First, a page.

When a child presents with hair loss, don’t rule out issues related to genetics and structural abnormalities of the hair itself, according to Maria Hordinsky, MD, of the University of Minnesota, Minneapolis.

The ectodermal dysplasias are a heterogeneous group of disorders in which a main feature is the absent, incomplete, or delayed development of one or more of the appendages derived from ectoderm, such as the hair follicle, Dr. Hordinsky said in a presentation at Skin Disease Education Foundation’s Women’s & Pediatric Dermatology Seminar.

Patients with pure hair and nail ectodermal dysplasia generally present with absent or sparse eyebrows and eyelashes, as well as follicular papules on the scalp and fragile, irregular hair, Dr. Hordinsky said. The condition is caused by a mutation in a gene associated with the production of keratin. In another rare form of hereditary hair loss – hypotrichosis simplex – patients are born with normal hair but lose it gradually from the scalp during the middle of the first decade of life.

The inability to grow long hair characterizes short anagen syndrome, a congenital disorder not to be confused with loose anagen syndrome, Dr. Hordinsky said. Patients with short anagen syndrome experience an idiopathic short anagen phase and as a result, an increased number of hairs in the telogen phase. Children with short anagen syndrome have unusually short hair in early childhood. “Parents typically complain that their children exhibit short hair even though they have never had a haircut,” she explained.

Trichothiodystrophy, a rare autosomal recessive disease, is distinguished by hair that is brittle and sulfur deficient, Dr. Hordinsky said. She cited a review of 112 patients with trichothiodystrophy in which additional distinguishing features included developmental delay/intellectual impairment (86%), short stature (73%), and ichthyosis (65%).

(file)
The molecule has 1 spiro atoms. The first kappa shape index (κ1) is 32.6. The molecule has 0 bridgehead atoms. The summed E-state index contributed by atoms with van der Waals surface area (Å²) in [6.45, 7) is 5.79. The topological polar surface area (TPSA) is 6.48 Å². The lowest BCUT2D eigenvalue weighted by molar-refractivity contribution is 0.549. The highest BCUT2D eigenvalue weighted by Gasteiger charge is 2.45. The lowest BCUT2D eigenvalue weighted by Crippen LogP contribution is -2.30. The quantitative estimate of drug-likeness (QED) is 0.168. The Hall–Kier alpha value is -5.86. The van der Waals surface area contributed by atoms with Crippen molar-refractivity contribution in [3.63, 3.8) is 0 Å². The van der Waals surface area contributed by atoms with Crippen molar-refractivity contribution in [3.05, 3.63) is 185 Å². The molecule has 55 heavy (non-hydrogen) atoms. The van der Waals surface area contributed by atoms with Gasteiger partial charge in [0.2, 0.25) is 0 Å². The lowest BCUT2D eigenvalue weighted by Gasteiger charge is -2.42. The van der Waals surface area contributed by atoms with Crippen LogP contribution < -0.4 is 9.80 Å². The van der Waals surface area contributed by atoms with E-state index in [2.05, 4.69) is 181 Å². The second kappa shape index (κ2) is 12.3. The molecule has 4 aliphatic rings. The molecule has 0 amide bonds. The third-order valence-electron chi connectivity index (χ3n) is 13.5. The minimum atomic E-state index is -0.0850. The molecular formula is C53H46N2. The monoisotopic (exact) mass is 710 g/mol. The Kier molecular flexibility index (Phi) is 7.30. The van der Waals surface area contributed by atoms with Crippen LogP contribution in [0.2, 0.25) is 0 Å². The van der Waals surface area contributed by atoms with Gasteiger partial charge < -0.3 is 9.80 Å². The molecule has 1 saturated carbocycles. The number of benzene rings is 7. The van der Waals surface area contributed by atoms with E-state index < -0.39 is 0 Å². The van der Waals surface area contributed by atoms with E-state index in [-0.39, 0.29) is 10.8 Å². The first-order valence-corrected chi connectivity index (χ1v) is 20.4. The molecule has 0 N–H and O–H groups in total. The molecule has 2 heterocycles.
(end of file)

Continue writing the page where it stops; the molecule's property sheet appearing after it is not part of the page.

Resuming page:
Some cases of hair loss in children have a structural basis, Dr. Hordinsky noted. Structural hair abnormalities include fractures of the hair shaft, extraneous matter on the hair shaft, and hair shaft irregularities such as coiling or twisting, she said.

In trichoptilosis, extensive cuticle loss results in fraying and splitting of the hair shaft, while in patients with trichoclasis, a fractured hair is splinted by a partially intact cuticle.

In trichorrhexis nodosa, the most common type of structural hair abnormality, “intact nodes [of hair] resemble two paintbrushes thrust together,” Dr. Hordinsky explained. Trichorrhexis nodosa may be congenital or acquired, and occurs in children with mental retardation and argininosuccinic aciduria, she said.

A hair shaft abnormality is the culprit behind uncombable hair syndrome, which can be inherited or can occur sporadically, Dr. Hordinsky said. The key feature of the condition is unruly hair caused by a distinctive hair shaft defect, “possibly related to an abnormality in the inner root sheath.” Abnormal hairs usually become apparent at about 3-4 years of age, but eyebrows and eyelashes appear normal. Many patients have a silvery blonde tint to their hair because of how the abnormal hairs reflect light, she said.

Dr. Hordinsky is a consultant for P&G, Concert, Cassiopea, and BioAZ; and receives grant/research support from Aclaris, Allergan, and the National Alopecia Areata Foundation. SDEF and this news organization are owned by Frontline Medical Communications.